How do you check your website page load speed?

If you don’t check on your site’s page load speeds every once in a while, you could have visitors experiencing very slow loads without ever knowing! Also, when Google is ranking a page they definitely take into consideration the load speed. They want people to have a good web experience so two similar pages, but with vastly different speeds, will cause the faster page to rank higher.

Where to check page load speed?

My favorite place to check is just within Google Analytics (GA). That way you can see the results from a bunch of pages at once rather than testing every page on the site manually. GA will also give you a link to re-test a specific page and get suggestions on how to improve the speed.

If you DO want to check one or more pages manually, you can go directly to the page speed insights testing page that Google provides for free.

What’s a good score?

In the 50s and 60s, like in the walkthrough video below, is definitely NOT good. The homepage for this site scores a 90 right now. I’ve seen many pages in the high 80s and low 90s and that seems to be a great range. Anything below 80 is certainly worth looking into.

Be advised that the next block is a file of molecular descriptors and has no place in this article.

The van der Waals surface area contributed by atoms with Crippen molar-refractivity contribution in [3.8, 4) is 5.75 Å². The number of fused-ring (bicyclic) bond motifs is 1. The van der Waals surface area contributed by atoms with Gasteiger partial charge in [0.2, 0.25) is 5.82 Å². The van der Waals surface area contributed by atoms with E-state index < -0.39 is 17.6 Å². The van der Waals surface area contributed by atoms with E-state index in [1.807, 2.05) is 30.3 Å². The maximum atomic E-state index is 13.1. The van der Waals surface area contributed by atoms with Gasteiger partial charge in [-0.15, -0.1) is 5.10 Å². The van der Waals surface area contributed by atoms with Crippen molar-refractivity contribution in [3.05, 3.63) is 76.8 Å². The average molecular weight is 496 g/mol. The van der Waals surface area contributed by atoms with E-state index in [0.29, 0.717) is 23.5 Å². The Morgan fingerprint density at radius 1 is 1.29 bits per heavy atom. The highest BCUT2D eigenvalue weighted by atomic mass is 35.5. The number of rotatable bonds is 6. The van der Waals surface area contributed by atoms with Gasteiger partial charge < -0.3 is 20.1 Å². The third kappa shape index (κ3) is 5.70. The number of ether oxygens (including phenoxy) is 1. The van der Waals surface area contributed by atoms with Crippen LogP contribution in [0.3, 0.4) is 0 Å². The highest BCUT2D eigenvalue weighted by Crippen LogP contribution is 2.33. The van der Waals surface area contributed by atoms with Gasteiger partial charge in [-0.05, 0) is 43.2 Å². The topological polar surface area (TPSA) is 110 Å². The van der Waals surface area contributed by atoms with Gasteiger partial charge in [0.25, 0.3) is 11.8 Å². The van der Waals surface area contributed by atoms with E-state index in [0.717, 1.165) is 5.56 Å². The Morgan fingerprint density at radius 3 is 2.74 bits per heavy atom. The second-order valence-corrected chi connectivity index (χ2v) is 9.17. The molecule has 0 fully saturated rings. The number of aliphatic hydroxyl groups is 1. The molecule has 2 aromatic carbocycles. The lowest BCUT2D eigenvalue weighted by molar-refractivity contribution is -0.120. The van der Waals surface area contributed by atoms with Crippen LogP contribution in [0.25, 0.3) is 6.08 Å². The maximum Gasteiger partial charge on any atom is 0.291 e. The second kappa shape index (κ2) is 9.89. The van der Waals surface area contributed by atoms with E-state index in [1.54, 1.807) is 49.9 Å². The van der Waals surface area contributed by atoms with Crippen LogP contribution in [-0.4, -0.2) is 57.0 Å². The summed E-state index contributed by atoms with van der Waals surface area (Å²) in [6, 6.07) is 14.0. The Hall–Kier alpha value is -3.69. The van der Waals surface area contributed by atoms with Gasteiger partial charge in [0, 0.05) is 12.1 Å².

Most common page load speed issues


The top load speed issue I see is image optimization. Most people – at least people new to blogging or other website work – don’t think about the size of their images.

Well, they think about the visual size but they don’t think about the file size. The larger the file size, the longer it takes to download. Beautiful hi-res images can be HUGE and really slow down a site. I try to remember to optimize all images before I upload them to a site. Sometimes I forget though – and Google never fails to catch it.


Browser caching is another optimization area. This setting is usually per-site so you only need to deal with it once. Set it once and it should never show as an issue again.

What is browser caching? Well, if someone has been to your site before, browser caching tells their local browser to cache whatever it can. This can be images, but it can also be code – CSS, JavaScript, etc. Letting the browser cache certain things minimizes what needs to be downloaded from the server on subsequent page views. This can make a big difference.


The third most common issue I see is compression. This is also a site-wide setting. When compression is enabled it tells the web server to compress data before it sends it to the browser. Again, smaller is always better. Compressed data is going to be smaller and therefor will download and display faster for the visitor.

I’ll cover making changes to caching and compression in a different post. Hopefully I’ll remember to come back here and add a link. In case I forget, let me know in the comments below. 🙂

Here’s a video walkthrough showing where to find the information in Google Analytics, and then what the sample results look like on a slow page.

Happy optimizing!

Video Transcript